Every state in India created on linguistic lines is proud of their tongue. Almost all Indian languages have a rich heritage and vibrant literature. With 22 constitutionally recognised languages, we as a nation have survived and walked together by devising unique communication strategies.

These preferences are reflected in our educational institutions, official communication systems, and in our willingness to accept and respect each language. The moment one tongue, primarily on the basis of the numerical strength of the speakers, is suggested as the link language, this hard-won accommodative peace is unnecessarily disturbed and ominously threatened. English, though a foreign tongue, is as much Indian today as any other Indian language. Over a period of time, non-Hindi speaking people have found English to be the most convenient medium to communicate across language barriers.

It is important to remember that this arrangement did not come about following any government diktat. It is the outcome of operational convenience. People follow what is comfortable and convenient in matters of culture and language and not what the government directs. This is not a paean for English or a denunciation of Hindi. The latter is a rich and beautiful language and is appreciated by all Indians without any hesitation.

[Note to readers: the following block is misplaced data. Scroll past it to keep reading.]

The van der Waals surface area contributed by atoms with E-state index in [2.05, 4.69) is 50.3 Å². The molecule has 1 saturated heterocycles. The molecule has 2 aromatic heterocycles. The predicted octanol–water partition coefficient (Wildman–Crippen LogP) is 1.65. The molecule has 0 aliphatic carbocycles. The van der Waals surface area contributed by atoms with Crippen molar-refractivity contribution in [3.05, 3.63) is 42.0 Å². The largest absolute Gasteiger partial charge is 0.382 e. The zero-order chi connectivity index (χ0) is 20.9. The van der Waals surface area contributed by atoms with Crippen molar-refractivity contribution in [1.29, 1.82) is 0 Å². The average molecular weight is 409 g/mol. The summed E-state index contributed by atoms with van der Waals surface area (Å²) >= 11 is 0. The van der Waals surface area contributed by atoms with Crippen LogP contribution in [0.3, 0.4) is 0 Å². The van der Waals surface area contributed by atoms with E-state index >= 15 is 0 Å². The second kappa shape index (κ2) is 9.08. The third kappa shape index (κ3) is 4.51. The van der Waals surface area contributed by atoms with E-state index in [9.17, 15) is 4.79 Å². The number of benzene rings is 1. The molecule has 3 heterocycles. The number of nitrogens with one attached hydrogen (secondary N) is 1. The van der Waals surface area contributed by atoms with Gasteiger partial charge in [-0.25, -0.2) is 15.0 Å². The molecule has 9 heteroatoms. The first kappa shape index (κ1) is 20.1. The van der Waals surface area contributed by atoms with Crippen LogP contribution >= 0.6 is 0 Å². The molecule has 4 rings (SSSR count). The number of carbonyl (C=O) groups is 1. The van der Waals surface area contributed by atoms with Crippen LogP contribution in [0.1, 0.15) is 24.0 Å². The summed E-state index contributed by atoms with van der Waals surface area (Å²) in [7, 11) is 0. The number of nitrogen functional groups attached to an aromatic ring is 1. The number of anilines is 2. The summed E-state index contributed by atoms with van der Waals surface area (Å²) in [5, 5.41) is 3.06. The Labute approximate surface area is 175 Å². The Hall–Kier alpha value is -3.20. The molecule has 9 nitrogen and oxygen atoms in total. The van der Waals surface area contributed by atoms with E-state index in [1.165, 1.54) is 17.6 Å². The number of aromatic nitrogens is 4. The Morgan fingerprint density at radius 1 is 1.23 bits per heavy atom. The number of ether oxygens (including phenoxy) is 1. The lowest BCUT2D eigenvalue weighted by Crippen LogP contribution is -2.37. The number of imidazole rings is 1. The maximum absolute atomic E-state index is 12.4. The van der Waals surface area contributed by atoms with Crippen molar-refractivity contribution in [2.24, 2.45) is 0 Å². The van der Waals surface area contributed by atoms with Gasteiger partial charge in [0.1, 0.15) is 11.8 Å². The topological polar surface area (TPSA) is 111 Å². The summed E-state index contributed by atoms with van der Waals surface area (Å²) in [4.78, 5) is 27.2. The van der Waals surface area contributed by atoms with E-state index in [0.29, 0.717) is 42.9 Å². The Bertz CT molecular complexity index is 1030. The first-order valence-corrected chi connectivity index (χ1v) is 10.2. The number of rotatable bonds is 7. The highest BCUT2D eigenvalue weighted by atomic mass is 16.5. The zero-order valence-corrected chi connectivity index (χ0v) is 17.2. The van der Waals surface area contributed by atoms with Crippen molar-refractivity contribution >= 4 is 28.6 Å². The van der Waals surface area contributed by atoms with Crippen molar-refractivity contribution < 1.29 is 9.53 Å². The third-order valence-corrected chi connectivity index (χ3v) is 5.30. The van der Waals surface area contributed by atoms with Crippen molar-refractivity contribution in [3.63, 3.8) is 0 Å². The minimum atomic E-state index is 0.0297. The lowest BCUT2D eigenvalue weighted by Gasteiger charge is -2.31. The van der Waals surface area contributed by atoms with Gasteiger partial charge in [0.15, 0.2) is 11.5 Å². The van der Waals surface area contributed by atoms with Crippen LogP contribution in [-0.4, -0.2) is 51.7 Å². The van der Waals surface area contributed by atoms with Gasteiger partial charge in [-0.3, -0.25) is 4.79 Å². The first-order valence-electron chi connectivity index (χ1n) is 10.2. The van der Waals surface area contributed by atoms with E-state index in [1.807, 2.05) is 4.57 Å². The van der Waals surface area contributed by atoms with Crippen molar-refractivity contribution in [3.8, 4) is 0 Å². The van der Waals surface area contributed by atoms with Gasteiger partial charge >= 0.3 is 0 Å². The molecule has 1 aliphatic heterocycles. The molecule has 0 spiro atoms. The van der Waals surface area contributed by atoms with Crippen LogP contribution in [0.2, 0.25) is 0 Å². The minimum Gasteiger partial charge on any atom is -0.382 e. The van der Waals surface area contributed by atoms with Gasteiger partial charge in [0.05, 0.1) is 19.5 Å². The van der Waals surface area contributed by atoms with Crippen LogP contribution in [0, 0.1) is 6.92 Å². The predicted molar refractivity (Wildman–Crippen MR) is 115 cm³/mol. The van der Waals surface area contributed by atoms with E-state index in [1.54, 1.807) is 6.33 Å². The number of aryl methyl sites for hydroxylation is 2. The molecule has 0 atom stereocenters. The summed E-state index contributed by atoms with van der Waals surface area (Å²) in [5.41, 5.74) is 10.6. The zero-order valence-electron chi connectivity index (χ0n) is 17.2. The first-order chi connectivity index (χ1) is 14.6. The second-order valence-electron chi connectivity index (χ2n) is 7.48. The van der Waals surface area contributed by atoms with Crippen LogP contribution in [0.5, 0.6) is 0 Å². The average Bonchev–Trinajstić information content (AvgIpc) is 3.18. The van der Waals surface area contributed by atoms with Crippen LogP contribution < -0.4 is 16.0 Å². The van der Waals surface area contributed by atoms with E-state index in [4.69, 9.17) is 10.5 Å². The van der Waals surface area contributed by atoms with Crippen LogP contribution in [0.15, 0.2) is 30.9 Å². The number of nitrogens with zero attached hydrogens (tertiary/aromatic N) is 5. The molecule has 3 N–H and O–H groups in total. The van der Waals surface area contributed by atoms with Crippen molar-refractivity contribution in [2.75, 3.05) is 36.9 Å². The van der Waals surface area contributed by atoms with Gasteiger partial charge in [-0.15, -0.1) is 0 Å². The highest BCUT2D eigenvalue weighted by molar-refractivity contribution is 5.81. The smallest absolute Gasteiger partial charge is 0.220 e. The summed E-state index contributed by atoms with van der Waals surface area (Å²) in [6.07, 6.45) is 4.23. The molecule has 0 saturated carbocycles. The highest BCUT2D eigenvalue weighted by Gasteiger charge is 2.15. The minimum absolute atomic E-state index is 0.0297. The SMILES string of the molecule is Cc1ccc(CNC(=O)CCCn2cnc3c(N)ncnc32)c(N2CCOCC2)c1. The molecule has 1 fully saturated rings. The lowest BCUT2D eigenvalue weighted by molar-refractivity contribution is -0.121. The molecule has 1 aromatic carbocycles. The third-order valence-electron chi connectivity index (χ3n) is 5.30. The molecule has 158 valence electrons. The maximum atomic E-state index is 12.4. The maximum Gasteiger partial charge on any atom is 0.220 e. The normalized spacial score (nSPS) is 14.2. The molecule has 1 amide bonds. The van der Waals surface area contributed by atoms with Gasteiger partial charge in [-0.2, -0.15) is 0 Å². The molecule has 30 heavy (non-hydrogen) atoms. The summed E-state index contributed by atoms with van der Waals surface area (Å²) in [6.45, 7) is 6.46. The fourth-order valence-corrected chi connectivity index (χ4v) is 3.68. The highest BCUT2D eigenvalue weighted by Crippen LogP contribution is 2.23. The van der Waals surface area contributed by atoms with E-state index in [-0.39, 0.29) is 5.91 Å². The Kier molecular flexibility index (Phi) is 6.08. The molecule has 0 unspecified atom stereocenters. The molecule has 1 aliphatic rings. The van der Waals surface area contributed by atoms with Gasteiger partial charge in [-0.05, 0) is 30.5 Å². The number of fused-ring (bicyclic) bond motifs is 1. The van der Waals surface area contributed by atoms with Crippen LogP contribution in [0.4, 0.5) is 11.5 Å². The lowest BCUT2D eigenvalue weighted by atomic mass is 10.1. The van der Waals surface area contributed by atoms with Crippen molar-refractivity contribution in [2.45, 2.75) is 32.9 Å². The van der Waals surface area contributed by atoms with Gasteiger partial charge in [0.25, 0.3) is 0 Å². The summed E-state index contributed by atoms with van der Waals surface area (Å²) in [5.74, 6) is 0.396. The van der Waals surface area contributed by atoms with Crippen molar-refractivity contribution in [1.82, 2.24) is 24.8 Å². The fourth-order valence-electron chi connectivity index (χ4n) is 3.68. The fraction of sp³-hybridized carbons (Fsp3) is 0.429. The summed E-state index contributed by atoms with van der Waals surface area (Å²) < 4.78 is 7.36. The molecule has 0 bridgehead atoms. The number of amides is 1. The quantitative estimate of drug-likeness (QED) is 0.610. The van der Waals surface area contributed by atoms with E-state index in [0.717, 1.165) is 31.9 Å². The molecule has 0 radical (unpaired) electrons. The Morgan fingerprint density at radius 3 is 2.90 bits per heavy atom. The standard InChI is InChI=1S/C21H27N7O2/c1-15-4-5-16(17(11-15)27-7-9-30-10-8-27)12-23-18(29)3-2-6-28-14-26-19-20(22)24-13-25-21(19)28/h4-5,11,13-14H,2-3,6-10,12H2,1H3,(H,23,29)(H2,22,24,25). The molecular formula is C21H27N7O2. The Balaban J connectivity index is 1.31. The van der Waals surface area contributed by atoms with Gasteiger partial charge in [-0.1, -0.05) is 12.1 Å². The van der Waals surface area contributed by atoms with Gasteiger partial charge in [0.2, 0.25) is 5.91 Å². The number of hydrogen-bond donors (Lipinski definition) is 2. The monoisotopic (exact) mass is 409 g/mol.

That acceptance is of course not the outcome of the Hindi promotion policy of the government. More than any government, it is the Bollywood films and songs that have done great service to Hindi and won it widespread and willing acceptance. But the moment the government intervenes and commands, 'from now onwards Hindi shall be the link language', the equation changes.

Languages in the states too have flourished not because of government policies and support but by the cumulative contribution of the writers, performers, cinema, print media, TV, publishing houses and other non-state interventions. Of course, governments have a role in ensuring a language gets its rightful place in education and administration.